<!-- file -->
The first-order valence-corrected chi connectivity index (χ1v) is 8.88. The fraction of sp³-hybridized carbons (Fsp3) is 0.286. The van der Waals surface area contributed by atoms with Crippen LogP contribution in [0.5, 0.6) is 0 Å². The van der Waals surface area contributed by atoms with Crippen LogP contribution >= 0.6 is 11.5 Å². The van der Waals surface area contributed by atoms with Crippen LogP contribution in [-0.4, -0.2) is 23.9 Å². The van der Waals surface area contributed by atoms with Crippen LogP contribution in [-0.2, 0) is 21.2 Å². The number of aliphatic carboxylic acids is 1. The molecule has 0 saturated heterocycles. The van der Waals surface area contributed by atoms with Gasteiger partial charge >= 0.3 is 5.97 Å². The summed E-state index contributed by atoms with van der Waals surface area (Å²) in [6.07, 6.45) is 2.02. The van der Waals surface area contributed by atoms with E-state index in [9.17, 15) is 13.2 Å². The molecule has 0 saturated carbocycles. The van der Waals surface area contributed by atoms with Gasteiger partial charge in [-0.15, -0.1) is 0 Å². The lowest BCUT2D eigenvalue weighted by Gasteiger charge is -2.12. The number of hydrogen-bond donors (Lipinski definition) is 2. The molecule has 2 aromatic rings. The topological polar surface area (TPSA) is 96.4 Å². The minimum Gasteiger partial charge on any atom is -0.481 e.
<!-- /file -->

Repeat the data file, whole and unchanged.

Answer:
The first-order valence-corrected chi connectivity index (χ1v) is 8.88. The fraction of sp³-hybridized carbons (Fsp3) is 0.286. The van der Waals surface area contributed by atoms with Crippen LogP contribution in [0.5, 0.6) is 0 Å². The van der Waals surface area contributed by atoms with Crippen LogP contribution >= 0.6 is 11.5 Å². The van der Waals surface area contributed by atoms with Crippen LogP contribution in [-0.4, -0.2) is 23.9 Å². The van der Waals surface area contributed by atoms with Crippen LogP contribution in [-0.2, 0) is 21.2 Å². The number of aliphatic carboxylic acids is 1. The molecule has 0 saturated heterocycles. The van der Waals surface area contributed by atoms with Gasteiger partial charge >= 0.3 is 5.97 Å². The summed E-state index contributed by atoms with van der Waals surface area (Å²) in [6.07, 6.45) is 2.02. The van der Waals surface area contributed by atoms with E-state index in [9.17, 15) is 13.2 Å². The molecule has 0 saturated carbocycles. The van der Waals surface area contributed by atoms with Gasteiger partial charge in [-0.15, -0.1) is 0 Å². The lowest BCUT2D eigenvalue weighted by Gasteiger charge is -2.12. The number of hydrogen-bond donors (Lipinski definition) is 2. The molecule has 2 aromatic rings. The topological polar surface area (TPSA) is 96.4 Å². The minimum Gasteiger partial charge on any atom is -0.481 e.